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Lunar New Year Makes a Comeback in Chinatown

Fisayo Okare

Jan 22, 2023

A dance performance at 2023 Lunar New Year celebration in Chinatown. Photo: April Xu for Documented

For the first time since the pandemic hit, celebrations in Chinatown for the Lunar New Year felt like old times, my colleague April Xu tells me. 

April is Documented’s Chinese Community Correspondent and she has lived in New York for almost ten years. Yesterday, she attended the Firecracker Ceremony and cultural Festival in Manhattan’s Chinatown. It was the 25th edition of the event. 

A community member in Chinatown shared the same sentiment. She told April that Chinatown seemed more crowded than the previous two years. She even said she feels elected officials pay more attention to the Chinese community now, adding that former Mayor Bill De Blasio didn’t come to Chinatown for the Lunar New Year every year, but in her opinion, Mayor Eric Adams comes to Chinatown often.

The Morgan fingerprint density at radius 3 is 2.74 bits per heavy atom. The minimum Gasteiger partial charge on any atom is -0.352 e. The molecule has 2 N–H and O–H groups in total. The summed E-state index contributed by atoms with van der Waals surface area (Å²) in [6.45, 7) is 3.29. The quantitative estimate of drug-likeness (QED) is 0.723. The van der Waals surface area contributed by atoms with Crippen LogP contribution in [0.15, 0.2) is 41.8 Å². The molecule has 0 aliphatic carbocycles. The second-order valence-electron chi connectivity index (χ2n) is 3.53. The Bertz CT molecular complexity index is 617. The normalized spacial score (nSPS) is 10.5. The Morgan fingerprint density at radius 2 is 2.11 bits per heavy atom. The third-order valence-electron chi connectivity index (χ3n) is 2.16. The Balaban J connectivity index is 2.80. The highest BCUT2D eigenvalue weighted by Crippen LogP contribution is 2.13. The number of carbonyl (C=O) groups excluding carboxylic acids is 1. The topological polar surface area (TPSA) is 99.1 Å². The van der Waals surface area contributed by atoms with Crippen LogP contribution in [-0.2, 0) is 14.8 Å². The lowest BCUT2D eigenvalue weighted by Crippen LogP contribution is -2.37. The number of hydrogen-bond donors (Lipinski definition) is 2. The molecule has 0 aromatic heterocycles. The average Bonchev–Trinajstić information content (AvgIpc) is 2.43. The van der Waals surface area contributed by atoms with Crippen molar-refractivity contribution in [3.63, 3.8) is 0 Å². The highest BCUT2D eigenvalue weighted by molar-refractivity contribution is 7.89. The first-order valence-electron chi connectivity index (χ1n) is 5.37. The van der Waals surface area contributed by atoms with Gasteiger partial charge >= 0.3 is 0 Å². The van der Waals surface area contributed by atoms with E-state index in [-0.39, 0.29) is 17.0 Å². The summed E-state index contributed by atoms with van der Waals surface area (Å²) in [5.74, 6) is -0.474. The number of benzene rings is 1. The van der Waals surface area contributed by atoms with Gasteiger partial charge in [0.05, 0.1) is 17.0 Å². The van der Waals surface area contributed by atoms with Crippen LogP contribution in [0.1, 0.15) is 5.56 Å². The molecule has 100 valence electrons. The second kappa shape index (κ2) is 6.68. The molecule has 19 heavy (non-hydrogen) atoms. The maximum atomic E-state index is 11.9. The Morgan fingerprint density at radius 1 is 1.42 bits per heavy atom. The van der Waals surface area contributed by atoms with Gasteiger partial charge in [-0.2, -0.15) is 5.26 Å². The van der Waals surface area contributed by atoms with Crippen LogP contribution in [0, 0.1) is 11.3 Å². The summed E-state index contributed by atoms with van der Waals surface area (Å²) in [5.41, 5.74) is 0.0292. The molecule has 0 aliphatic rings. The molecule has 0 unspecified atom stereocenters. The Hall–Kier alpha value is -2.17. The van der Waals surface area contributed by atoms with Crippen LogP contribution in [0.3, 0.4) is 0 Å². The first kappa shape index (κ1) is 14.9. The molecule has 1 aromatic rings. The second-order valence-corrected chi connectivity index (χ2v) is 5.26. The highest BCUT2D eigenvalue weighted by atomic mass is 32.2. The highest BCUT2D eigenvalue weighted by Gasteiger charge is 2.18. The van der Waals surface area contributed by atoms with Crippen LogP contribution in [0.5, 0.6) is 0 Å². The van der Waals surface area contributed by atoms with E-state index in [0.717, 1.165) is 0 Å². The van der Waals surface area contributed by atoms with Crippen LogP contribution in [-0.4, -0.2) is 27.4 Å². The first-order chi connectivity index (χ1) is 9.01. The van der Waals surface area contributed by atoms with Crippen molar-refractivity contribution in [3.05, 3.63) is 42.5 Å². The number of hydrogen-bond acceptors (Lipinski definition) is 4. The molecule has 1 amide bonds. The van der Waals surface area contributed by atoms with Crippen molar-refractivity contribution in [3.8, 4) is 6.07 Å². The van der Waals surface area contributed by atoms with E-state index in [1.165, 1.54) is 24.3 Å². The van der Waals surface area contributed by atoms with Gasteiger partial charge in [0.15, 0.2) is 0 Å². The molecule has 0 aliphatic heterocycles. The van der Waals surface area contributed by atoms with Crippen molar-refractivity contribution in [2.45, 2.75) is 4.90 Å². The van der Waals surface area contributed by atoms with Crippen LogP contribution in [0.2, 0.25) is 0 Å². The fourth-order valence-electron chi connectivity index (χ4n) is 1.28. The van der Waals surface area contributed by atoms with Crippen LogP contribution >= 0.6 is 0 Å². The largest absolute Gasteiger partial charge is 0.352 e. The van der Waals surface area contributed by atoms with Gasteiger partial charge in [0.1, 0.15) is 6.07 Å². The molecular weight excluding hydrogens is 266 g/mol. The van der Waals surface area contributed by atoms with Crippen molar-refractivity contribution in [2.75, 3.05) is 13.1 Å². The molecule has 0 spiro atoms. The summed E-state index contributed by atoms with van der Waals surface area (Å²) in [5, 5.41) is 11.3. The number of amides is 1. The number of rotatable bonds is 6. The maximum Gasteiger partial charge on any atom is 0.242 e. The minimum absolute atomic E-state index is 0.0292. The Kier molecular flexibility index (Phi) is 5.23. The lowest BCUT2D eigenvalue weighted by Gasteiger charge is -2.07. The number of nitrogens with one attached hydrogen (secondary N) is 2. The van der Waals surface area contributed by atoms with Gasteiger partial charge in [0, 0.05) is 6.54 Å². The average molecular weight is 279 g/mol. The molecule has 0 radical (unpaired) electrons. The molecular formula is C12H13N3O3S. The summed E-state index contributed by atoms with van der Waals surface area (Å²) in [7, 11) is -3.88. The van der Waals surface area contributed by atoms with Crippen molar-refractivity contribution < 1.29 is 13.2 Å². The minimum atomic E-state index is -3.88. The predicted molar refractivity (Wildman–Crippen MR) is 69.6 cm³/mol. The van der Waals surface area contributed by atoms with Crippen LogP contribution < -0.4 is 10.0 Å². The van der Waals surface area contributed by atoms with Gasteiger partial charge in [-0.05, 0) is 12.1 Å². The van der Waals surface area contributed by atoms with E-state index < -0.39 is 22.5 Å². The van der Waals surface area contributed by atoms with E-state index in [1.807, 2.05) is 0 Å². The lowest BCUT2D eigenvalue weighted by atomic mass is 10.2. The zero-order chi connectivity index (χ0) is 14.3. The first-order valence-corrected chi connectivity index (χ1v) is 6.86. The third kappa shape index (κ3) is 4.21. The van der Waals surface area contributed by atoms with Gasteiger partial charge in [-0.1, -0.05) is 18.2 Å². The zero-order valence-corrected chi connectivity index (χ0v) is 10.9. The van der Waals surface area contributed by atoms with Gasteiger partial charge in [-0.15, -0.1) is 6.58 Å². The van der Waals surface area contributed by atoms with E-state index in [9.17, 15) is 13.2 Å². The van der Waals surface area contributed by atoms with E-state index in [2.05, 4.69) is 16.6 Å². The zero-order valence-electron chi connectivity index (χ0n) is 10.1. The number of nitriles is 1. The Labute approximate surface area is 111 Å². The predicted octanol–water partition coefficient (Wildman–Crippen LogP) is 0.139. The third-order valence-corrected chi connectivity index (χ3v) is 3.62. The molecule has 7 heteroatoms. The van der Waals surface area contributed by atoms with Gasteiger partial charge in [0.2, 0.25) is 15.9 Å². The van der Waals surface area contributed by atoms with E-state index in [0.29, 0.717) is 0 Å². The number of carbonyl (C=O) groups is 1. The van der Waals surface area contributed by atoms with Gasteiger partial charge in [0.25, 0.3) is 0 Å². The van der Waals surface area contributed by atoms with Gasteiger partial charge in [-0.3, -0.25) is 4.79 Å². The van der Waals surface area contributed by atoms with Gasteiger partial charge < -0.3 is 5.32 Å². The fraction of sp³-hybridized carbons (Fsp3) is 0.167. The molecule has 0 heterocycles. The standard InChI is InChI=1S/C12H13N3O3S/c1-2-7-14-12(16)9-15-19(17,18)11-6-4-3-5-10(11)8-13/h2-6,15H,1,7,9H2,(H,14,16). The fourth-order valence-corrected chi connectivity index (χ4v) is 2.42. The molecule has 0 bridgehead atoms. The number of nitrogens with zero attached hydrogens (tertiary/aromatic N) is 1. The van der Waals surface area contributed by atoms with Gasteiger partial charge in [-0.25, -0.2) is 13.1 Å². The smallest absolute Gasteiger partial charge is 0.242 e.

Mayor Adams mentioned the mass shooting on Saturday in California, saying “All of our hearts go out to the terrible, terrible display that took place earlier. We are in prayer for those who lost their lives and those who are injured.” For the Lunar New Year event, he said he hoped that the city would continue to move forward together. “All the elected officials who represent this community, they have been a strong voice for this community. There is great hope and prosperity for Chinatown,” he said. Photo Credit: April Xu

“It was very crowded and festive,” April said of this year’s celebration. “It felt like we were back to the pre-pandemic times. I couldn’t even find a place to eat after I covered the event because there were lines in front of almost every restaurant.”